Krispy Kreme Isn't Filling Holes In Retail Portfolios

Sep. 21, 2022 4:38 AM ETKrispy Kreme, Inc. (DNUT)
Harold Goldmeier profile picture
Harold Goldmeier


  • We are bullish on the stupendous donuts, cookies, and brownies but Krispy Kreme, Inc is not, in our opinion, a tasty investment for retail value investors at this time.
  • The company is shifting strategy from heavy capital expenditures in favor of building the DFD growth driver, “delivered fresh daily doors;” e.g., strategically placed carts and food trucks, increasing.
  • The stock is not volatile and there are a few risks. Until better margins and profits are consistently reported, we believe investors are best off holding shares or waiting to buy.

Krispy Kreme Revenue Jumps Over 15 Percent In First Quarter

Justin Sullivan/Getty Images News

A reader of my Portillo's article told me he ran over for lunch after reading it. This morning, I yearned for an original glazed Krispy Kreme, Inc. (NASDAQ:DNUT). But the irony is that while we are bullish on the stupendous donuts, cookies, and brownies, Krispy Kreme, Inc. is not, in our opinion, a tasty investment for retail value investors.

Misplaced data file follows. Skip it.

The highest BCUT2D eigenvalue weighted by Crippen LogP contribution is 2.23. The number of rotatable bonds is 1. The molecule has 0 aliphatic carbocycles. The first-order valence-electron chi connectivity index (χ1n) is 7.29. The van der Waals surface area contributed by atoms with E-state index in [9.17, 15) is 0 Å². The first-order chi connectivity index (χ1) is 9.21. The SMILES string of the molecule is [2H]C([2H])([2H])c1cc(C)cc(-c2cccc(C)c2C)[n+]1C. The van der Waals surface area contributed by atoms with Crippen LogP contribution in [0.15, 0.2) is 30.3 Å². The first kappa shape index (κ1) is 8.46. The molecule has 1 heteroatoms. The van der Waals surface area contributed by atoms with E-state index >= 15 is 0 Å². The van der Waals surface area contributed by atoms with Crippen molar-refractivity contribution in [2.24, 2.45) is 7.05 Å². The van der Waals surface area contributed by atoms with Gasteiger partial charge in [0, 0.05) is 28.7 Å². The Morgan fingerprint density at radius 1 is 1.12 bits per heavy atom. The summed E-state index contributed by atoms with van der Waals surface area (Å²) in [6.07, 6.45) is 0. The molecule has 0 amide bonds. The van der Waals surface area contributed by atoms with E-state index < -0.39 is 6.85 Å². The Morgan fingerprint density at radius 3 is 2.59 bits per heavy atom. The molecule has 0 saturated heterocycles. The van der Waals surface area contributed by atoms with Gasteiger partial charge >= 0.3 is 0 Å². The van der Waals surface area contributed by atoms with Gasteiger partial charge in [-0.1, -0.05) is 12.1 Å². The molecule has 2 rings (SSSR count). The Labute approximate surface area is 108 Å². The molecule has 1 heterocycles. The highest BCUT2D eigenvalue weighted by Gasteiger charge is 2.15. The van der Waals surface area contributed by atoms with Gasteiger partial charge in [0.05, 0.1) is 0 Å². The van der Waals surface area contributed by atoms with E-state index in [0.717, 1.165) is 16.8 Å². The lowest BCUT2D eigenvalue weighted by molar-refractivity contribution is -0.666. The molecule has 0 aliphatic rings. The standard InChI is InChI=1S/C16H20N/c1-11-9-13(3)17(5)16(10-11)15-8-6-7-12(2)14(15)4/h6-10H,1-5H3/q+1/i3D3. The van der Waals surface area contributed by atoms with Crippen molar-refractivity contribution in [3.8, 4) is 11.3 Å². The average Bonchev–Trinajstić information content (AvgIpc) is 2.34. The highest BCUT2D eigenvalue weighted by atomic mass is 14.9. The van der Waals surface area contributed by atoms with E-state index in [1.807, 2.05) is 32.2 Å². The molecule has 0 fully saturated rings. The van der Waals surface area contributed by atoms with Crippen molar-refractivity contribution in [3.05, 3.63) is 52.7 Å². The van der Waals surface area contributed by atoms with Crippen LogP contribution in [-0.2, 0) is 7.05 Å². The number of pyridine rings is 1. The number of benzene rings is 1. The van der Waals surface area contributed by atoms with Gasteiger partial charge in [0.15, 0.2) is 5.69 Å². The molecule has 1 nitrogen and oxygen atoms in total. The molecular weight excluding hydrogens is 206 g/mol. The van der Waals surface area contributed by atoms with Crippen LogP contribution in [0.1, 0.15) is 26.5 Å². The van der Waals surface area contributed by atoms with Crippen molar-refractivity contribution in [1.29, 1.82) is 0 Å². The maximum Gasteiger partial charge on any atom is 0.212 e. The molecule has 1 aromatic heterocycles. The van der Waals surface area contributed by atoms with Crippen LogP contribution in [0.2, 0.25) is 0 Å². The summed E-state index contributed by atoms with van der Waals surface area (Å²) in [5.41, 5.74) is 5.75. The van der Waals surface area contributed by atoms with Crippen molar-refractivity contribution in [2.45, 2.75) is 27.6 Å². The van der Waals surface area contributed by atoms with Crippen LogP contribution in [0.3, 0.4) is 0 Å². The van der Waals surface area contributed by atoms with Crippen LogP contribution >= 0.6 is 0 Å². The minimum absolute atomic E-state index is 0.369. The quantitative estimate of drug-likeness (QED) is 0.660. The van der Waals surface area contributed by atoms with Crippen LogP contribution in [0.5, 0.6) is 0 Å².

Company Profile

The company's revenue generates from sales at company-owned stores, royalties from franchise fees from new stores, and sales of mixes, customized equipment, ice cream, and coffees to franchised stores.

Krispy Kreme, Inc. makes and sells primarily baked goods treats and doughnut-making equipment. They have 1,810 Krispy Kreme and Insomnia Cookies-branded shops in approximately 30 countries worldwide. 971 are company owned. There are 839 franchises.

In 2021, JAB Holding, the Europe-based conglomerate, announced a three-year total return swap agreement with BNP Paribas for up to a total of 6.5M shares of Krispy Kreme Inc. Krispy Kreme went public in June '21 after about five years of private ownership by JAB Holding. JAB holds about 45% of outstanding shares.

Fortune Business Insights suggests the donut business has growth potential despite a healthy-eating craze. There is a rise in "the consumption of snacks and indulgent foods as sensorial food." Second, the industry is innovative; it moved to gluten and dairy-free, handcrafted, and smaller offerings to publicize lower calories, sugar, and nut-free, and keto donuts.